§ Mr. Bradley
To ask the Secretary of State for Social Security what has been(a) the personnel and other cost of anti-fraud work and (b) the amount recouped as a result of anti-fraud work in each year since 1979.
§ Mr. Arbuthnot
The administration of fraud work is a matter for Michael Bichard, the chief executive of the Benefits Agency. He will write to the hon. Member with such information as is available.
Letter from Michael Bichard to Mr. Keith Bradley, dated 6 December 1994:The Secretary of State for Social Security has asked me to reply to your recent Parliamentary Question about the costs of anti-fraud work and the amounts recovered as the result of such work since 1979.Not all of the information you requested in available. Prior to the formation of the Benefits Agency (BA), most anti-fraud work was integrated with benefit claims processing and other mainstream local office activities and separate cost data was not kept. However, the bulk of investigations are now carried out by separately managed units - know as Fraud Sectors - which report to Area Directors rather than District Managers. Other investigations are conducted by the BA's separate Organised Fraud command. These organisational changes have enabled estimated costs of the main anti-fraud effort to be published in the two most recent BA Annual Fraud Reports. The figures are:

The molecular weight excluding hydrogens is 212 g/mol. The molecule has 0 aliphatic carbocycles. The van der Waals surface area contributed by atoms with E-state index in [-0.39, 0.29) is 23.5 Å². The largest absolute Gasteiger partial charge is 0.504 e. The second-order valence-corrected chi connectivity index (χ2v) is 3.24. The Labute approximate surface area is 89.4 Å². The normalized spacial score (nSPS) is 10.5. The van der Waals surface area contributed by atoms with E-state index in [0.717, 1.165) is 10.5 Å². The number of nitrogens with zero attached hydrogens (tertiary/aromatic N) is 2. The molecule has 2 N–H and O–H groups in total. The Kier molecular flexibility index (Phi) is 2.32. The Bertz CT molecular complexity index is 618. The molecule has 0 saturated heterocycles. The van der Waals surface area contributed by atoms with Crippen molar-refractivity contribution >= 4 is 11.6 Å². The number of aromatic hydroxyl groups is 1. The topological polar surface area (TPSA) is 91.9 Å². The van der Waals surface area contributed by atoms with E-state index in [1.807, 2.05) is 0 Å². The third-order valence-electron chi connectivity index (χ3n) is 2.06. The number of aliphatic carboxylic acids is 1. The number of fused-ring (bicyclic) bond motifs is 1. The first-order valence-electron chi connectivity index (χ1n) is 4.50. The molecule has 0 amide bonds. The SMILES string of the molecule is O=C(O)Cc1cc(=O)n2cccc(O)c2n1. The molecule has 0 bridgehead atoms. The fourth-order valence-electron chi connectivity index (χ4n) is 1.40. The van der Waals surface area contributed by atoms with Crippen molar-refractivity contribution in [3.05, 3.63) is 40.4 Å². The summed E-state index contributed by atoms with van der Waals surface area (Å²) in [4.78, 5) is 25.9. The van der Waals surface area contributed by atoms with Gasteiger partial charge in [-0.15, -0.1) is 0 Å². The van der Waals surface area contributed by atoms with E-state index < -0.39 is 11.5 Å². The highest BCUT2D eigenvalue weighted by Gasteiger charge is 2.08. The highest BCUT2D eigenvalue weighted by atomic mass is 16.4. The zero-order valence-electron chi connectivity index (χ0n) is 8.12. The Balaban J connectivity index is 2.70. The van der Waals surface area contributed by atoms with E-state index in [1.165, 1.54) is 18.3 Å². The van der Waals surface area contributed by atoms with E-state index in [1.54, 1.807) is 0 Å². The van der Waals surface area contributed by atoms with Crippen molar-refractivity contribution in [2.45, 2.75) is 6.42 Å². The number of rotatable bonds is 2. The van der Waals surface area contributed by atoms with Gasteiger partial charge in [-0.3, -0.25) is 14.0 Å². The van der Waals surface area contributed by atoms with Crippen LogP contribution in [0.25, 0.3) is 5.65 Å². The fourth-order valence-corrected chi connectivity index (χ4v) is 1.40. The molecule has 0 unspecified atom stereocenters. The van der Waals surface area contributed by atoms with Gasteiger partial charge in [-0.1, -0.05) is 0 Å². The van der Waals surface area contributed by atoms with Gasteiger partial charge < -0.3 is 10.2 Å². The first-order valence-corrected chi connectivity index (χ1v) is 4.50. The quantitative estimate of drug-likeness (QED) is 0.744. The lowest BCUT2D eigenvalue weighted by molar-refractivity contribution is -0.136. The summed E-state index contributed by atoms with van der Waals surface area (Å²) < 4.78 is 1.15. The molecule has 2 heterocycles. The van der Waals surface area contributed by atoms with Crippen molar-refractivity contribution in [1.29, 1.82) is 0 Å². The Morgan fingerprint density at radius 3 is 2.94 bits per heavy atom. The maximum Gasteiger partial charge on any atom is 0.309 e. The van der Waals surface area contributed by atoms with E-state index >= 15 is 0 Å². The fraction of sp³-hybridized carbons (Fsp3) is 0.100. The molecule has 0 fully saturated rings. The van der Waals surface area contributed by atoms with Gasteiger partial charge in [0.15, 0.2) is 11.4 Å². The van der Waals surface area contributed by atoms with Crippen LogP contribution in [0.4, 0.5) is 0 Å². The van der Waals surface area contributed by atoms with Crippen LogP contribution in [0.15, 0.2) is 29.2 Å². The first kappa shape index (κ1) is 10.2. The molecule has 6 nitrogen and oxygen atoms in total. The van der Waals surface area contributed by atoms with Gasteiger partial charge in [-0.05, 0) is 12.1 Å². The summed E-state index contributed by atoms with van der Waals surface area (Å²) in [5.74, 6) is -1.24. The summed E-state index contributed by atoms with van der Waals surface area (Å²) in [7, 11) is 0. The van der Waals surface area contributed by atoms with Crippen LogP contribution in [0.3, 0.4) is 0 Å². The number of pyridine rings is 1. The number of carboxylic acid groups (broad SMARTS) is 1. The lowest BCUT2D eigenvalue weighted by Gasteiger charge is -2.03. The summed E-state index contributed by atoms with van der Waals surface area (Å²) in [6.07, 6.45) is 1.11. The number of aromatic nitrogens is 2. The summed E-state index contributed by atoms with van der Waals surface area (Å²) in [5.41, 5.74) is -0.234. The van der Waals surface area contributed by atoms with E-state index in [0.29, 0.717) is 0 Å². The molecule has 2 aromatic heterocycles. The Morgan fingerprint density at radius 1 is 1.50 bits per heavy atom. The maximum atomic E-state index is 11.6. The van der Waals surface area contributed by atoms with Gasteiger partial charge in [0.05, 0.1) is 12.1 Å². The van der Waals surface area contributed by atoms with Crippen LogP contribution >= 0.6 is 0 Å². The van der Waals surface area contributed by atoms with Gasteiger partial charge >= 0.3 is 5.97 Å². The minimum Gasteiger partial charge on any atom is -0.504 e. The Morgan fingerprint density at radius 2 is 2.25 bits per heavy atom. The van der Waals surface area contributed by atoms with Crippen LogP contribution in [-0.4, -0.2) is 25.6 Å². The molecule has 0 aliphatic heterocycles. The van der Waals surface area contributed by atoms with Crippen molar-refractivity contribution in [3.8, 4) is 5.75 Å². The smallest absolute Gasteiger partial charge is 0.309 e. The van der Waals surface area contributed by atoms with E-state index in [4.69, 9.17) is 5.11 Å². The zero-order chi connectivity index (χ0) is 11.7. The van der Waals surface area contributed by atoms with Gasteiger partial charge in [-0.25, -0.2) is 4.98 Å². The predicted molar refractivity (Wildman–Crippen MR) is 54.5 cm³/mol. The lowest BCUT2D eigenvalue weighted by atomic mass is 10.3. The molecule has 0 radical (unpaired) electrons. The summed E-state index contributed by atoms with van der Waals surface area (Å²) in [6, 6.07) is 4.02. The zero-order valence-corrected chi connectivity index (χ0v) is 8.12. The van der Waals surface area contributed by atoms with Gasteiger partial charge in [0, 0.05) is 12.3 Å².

1992–93 £72.4m includes estimated £6.4m accommodation costs for Sector Fraud Teams, which are normally minor occupants of premises. 1993–94 £69.0m excludes accommodation costs for Sector Fraud Teams.
Estimated benefit savings from anti-fraud work during the same period were £558m (1992–93) and £654m (1993–94). Recoveries of benefit overpaid, including fraud cases, totalled £38m (1992–93) and £80m (1993–94). Information relating to the amount of benefit recovered directly as a result of anti-fraud work is not readily available and could be obtained only at a disproportionate cost.I hope you find this reply helpful.